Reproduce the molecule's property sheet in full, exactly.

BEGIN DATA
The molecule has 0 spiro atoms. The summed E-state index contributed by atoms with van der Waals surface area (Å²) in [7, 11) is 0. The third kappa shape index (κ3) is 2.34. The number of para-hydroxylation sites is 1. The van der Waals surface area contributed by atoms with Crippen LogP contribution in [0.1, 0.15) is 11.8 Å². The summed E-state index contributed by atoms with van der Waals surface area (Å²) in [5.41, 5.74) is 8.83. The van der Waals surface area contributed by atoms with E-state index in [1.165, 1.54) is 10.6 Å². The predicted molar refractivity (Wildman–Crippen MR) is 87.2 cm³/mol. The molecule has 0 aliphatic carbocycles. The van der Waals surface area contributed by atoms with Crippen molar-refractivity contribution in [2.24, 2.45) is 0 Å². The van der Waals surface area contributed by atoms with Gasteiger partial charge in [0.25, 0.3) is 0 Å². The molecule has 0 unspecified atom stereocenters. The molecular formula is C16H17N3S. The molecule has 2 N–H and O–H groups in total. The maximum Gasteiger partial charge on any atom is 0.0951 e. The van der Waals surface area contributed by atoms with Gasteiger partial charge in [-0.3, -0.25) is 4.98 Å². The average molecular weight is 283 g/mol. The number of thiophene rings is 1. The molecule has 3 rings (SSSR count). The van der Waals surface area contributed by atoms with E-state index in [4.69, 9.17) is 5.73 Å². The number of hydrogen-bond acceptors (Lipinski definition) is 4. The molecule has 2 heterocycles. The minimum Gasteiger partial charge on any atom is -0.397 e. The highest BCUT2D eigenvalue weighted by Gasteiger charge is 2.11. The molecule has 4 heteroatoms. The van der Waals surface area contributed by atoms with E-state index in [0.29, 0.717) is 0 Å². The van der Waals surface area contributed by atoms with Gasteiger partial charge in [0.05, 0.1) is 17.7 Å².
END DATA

The molecule has 0 spiro atoms. The summed E-state index contributed by atoms with van der Waals surface area (Å²) in [7, 11) is 0. The third kappa shape index (κ3) is 2.34. The number of para-hydroxylation sites is 1. The van der Waals surface area contributed by atoms with Crippen LogP contribution in [0.1, 0.15) is 11.8 Å². The summed E-state index contributed by atoms with van der Waals surface area (Å²) in [5.41, 5.74) is 8.83. The van der Waals surface area contributed by atoms with E-state index in [1.165, 1.54) is 10.6 Å². The predicted molar refractivity (Wildman–Crippen MR) is 87.2 cm³/mol. The molecule has 0 aliphatic carbocycles. The van der Waals surface area contributed by atoms with Crippen molar-refractivity contribution in [2.24, 2.45) is 0 Å². The van der Waals surface area contributed by atoms with Gasteiger partial charge in [0.25, 0.3) is 0 Å². The molecule has 0 unspecified atom stereocenters. The molecular formula is C16H17N3S. The molecule has 2 N–H and O–H groups in total. The maximum Gasteiger partial charge on any atom is 0.0951 e. The van der Waals surface area contributed by atoms with Gasteiger partial charge in [-0.3, -0.25) is 4.98 Å². The average molecular weight is 283 g/mol. The number of thiophene rings is 1. The molecule has 3 rings (SSSR count). The van der Waals surface area contributed by atoms with E-state index in [4.69, 9.17) is 5.73 Å². The number of hydrogen-bond acceptors (Lipinski definition) is 4. The molecule has 2 heterocycles. The minimum Gasteiger partial charge on any atom is -0.397 e. The highest BCUT2D eigenvalue weighted by Gasteiger charge is 2.11. The molecule has 4 heteroatoms. The van der Waals surface area contributed by atoms with E-state index in [0.29, 0.717) is 0 Å². The van der Waals surface area contributed by atoms with Gasteiger partial charge in [0.05, 0.1) is 17.7 Å².